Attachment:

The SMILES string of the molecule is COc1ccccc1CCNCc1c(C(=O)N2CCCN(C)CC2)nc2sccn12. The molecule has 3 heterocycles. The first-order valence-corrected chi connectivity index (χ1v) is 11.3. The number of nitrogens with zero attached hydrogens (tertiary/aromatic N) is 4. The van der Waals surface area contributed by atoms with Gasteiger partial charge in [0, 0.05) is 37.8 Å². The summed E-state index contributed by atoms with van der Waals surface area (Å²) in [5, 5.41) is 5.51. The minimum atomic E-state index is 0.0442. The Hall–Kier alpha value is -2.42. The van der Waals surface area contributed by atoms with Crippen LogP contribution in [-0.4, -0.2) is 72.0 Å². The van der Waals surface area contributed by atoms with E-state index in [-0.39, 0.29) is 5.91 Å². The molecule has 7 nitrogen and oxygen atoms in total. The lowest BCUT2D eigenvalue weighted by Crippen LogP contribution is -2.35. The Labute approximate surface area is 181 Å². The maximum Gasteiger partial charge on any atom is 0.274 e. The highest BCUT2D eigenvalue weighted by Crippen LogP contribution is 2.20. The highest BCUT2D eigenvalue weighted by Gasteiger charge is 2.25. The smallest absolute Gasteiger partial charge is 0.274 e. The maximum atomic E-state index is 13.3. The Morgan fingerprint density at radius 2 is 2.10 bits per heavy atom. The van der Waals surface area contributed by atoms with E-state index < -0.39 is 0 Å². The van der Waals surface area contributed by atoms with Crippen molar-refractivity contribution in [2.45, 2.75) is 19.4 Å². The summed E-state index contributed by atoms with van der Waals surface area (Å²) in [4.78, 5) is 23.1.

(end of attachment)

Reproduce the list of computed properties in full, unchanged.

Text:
The SMILES string of the molecule is COc1ccccc1CCNCc1c(C(=O)N2CCCN(C)CC2)nc2sccn12. The molecule has 3 heterocycles. The first-order valence-corrected chi connectivity index (χ1v) is 11.3. The number of nitrogens with zero attached hydrogens (tertiary/aromatic N) is 4. The van der Waals surface area contributed by atoms with Gasteiger partial charge in [0, 0.05) is 37.8 Å². The summed E-state index contributed by atoms with van der Waals surface area (Å²) in [5, 5.41) is 5.51. The minimum atomic E-state index is 0.0442. The Hall–Kier alpha value is -2.42. The van der Waals surface area contributed by atoms with Crippen LogP contribution in [-0.4, -0.2) is 72.0 Å². The van der Waals surface area contributed by atoms with E-state index in [-0.39, 0.29) is 5.91 Å². The molecule has 7 nitrogen and oxygen atoms in total. The lowest BCUT2D eigenvalue weighted by Crippen LogP contribution is -2.35. The Labute approximate surface area is 181 Å². The maximum Gasteiger partial charge on any atom is 0.274 e. The highest BCUT2D eigenvalue weighted by Crippen LogP contribution is 2.20. The highest BCUT2D eigenvalue weighted by Gasteiger charge is 2.25. The smallest absolute Gasteiger partial charge is 0.274 e. The maximum atomic E-state index is 13.3. The Morgan fingerprint density at radius 2 is 2.10 bits per heavy atom. The van der Waals surface area contributed by atoms with E-state index < -0.39 is 0 Å². The van der Waals surface area contributed by atoms with Crippen molar-refractivity contribution in [2.45, 2.75) is 19.4 Å². The summed E-state index contributed by atoms with van der Waals surface area (Å²) in [4.78, 5) is 23.1.